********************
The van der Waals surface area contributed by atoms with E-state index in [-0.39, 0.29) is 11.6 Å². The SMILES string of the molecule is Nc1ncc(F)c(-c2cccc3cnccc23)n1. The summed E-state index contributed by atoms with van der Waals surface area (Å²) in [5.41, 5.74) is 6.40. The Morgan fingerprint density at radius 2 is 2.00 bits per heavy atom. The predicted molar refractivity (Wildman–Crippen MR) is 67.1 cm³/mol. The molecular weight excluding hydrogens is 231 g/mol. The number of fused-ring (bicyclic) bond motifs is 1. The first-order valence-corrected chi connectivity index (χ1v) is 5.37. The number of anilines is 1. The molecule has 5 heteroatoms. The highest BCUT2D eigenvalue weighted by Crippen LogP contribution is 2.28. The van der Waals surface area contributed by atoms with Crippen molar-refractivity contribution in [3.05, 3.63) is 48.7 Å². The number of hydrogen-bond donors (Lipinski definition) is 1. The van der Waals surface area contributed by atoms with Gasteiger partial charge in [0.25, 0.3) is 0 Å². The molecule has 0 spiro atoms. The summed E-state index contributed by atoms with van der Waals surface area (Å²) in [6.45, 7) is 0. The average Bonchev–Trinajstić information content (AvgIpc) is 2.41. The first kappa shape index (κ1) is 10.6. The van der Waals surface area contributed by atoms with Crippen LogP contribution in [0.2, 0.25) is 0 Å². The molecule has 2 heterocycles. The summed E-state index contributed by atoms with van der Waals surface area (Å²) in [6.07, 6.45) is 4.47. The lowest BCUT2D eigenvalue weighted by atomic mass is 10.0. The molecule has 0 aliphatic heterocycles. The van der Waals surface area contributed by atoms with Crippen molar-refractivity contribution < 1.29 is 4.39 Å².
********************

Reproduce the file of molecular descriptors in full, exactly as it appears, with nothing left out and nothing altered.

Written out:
The van der Waals surface area contributed by atoms with E-state index in [-0.39, 0.29) is 11.6 Å². The SMILES string of the molecule is Nc1ncc(F)c(-c2cccc3cnccc23)n1. The summed E-state index contributed by atoms with van der Waals surface area (Å²) in [5.41, 5.74) is 6.40. The Morgan fingerprint density at radius 2 is 2.00 bits per heavy atom. The predicted molar refractivity (Wildman–Crippen MR) is 67.1 cm³/mol. The molecular weight excluding hydrogens is 231 g/mol. The number of fused-ring (bicyclic) bond motifs is 1. The first-order valence-corrected chi connectivity index (χ1v) is 5.37. The number of anilines is 1. The molecule has 5 heteroatoms. The highest BCUT2D eigenvalue weighted by Crippen LogP contribution is 2.28. The van der Waals surface area contributed by atoms with Crippen molar-refractivity contribution in [3.05, 3.63) is 48.7 Å². The number of hydrogen-bond donors (Lipinski definition) is 1. The van der Waals surface area contributed by atoms with Gasteiger partial charge in [0.25, 0.3) is 0 Å². The molecule has 0 spiro atoms. The summed E-state index contributed by atoms with van der Waals surface area (Å²) in [6.45, 7) is 0. The average Bonchev–Trinajstić information content (AvgIpc) is 2.41. The first kappa shape index (κ1) is 10.6. The van der Waals surface area contributed by atoms with Crippen LogP contribution in [0.2, 0.25) is 0 Å². The molecule has 2 heterocycles. The summed E-state index contributed by atoms with van der Waals surface area (Å²) in [6.07, 6.45) is 4.47. The lowest BCUT2D eigenvalue weighted by atomic mass is 10.0. The molecule has 0 aliphatic heterocycles. The van der Waals surface area contributed by atoms with Crippen molar-refractivity contribution < 1.29 is 4.39 Å².